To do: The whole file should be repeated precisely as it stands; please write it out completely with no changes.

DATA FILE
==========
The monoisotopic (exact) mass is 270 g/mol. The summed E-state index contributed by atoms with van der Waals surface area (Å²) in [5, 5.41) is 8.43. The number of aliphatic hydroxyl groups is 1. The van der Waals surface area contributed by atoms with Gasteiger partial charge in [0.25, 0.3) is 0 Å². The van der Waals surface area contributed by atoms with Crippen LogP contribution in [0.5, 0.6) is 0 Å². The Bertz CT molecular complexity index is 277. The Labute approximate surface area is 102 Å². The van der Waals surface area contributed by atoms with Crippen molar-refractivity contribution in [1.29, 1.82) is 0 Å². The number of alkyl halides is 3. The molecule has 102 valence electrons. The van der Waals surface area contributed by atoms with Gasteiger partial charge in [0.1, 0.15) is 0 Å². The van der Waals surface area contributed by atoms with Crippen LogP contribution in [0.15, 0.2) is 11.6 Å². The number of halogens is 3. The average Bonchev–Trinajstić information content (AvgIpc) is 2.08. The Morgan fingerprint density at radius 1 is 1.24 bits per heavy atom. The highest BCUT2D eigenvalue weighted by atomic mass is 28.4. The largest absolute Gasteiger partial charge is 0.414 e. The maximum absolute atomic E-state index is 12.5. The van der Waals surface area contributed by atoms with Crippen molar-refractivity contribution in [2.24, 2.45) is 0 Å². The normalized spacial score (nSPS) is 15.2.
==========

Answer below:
The monoisotopic (exact) mass is 270 g/mol. The summed E-state index contributed by atoms with van der Waals surface area (Å²) in [5, 5.41) is 8.43. The number of aliphatic hydroxyl groups is 1. The van der Waals surface area contributed by atoms with Gasteiger partial charge in [0.25, 0.3) is 0 Å². The van der Waals surface area contributed by atoms with Crippen LogP contribution in [0.5, 0.6) is 0 Å². The Bertz CT molecular complexity index is 277. The Labute approximate surface area is 102 Å². The van der Waals surface area contributed by atoms with Crippen molar-refractivity contribution in [1.29, 1.82) is 0 Å². The number of alkyl halides is 3. The molecule has 102 valence electrons. The van der Waals surface area contributed by atoms with Gasteiger partial charge in [0.1, 0.15) is 0 Å². The van der Waals surface area contributed by atoms with Crippen LogP contribution in [0.15, 0.2) is 11.6 Å². The number of halogens is 3. The average Bonchev–Trinajstić information content (AvgIpc) is 2.08. The Morgan fingerprint density at radius 1 is 1.24 bits per heavy atom. The highest BCUT2D eigenvalue weighted by atomic mass is 28.4. The largest absolute Gasteiger partial charge is 0.414 e. The maximum absolute atomic E-state index is 12.5. The van der Waals surface area contributed by atoms with Crippen molar-refractivity contribution in [2.24, 2.45) is 0 Å². The normalized spacial score (nSPS) is 15.2.